Issue 41 • Week of October 23, 2022

John Adams warned us that "liberty cannot be preserved without a general knowledge among the people, who have a right … and a desire to know." Implicit in that statement is the importance of truth. He could scarce imagine the tools we now have at our disposal and the corresponding deception we now have to navigate just to be properly informed. The sad result is that only one in five Americans believes they agree with someone from another party on basic facts.

As we reflect this Media Literacy Week, we have to admit that our news sources have become considerably more biased by any measure within our lifetimes and we now have to contend with a flood of disinformation. Even though Americans say they already do not believe 2/3 of news on social media, we often cannot tell which 2/3, and are woefully unprepared for advances in mind-bending deepfake video.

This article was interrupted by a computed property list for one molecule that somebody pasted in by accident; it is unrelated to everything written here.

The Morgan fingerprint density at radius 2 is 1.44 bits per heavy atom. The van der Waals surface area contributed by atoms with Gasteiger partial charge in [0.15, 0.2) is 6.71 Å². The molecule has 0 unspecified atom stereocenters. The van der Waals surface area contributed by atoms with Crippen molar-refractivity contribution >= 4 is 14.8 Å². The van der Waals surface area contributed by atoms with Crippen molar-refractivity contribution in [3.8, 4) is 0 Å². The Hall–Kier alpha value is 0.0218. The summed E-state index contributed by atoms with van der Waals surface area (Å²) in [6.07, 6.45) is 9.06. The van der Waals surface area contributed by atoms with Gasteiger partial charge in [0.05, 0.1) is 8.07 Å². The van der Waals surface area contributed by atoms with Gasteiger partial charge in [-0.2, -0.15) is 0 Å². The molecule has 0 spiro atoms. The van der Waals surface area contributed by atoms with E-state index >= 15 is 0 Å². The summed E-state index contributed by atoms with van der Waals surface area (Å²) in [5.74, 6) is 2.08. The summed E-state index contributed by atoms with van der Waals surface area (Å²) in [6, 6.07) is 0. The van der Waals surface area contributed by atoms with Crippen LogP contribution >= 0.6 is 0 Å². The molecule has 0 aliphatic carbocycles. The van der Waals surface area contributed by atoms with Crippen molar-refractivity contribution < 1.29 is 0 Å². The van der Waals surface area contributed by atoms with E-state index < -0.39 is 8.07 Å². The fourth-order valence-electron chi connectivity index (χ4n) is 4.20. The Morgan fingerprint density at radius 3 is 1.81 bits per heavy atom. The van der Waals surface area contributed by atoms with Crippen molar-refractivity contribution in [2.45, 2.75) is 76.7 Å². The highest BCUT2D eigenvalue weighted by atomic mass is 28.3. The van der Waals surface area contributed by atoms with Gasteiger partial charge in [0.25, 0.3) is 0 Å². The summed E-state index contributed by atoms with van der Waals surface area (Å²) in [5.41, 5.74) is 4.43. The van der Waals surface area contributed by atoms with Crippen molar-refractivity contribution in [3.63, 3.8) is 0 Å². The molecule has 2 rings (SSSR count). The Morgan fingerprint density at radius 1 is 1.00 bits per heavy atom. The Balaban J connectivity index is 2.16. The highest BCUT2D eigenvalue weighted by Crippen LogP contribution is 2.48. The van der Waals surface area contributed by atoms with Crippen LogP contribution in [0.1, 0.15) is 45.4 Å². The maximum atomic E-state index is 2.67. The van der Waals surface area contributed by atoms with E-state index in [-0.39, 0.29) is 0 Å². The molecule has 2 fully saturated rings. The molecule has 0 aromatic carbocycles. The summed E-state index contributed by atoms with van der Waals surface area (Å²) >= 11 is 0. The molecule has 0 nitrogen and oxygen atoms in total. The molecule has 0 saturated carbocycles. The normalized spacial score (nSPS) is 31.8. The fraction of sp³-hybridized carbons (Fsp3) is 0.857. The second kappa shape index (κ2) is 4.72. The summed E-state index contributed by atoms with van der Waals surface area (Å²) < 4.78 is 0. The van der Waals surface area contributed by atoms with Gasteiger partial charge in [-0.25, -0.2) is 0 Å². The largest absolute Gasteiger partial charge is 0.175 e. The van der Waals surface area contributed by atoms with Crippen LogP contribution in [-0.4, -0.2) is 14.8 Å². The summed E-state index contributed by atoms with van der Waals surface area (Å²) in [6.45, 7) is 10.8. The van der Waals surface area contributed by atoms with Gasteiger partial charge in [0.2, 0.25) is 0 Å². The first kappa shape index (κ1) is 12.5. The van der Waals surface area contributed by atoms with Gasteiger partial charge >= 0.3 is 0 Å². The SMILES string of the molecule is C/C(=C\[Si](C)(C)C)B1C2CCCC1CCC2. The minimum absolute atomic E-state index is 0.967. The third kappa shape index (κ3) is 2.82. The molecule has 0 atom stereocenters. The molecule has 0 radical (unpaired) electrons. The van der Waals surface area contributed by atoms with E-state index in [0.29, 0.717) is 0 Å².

Only five states have any media literacy education requirements, which means only 4 in 10 high school students are taught how to analyze stories for bias, credibility, or how they might affect people's beliefs or actions. Nearly 85% of Americans believe this initiative should spread to more states, but this will take years to benefit our broader population since adults who have already graduated will not have the chance to participate.

Why have we been so susceptible to bias or disinformation and what can we do to be more media savvy?

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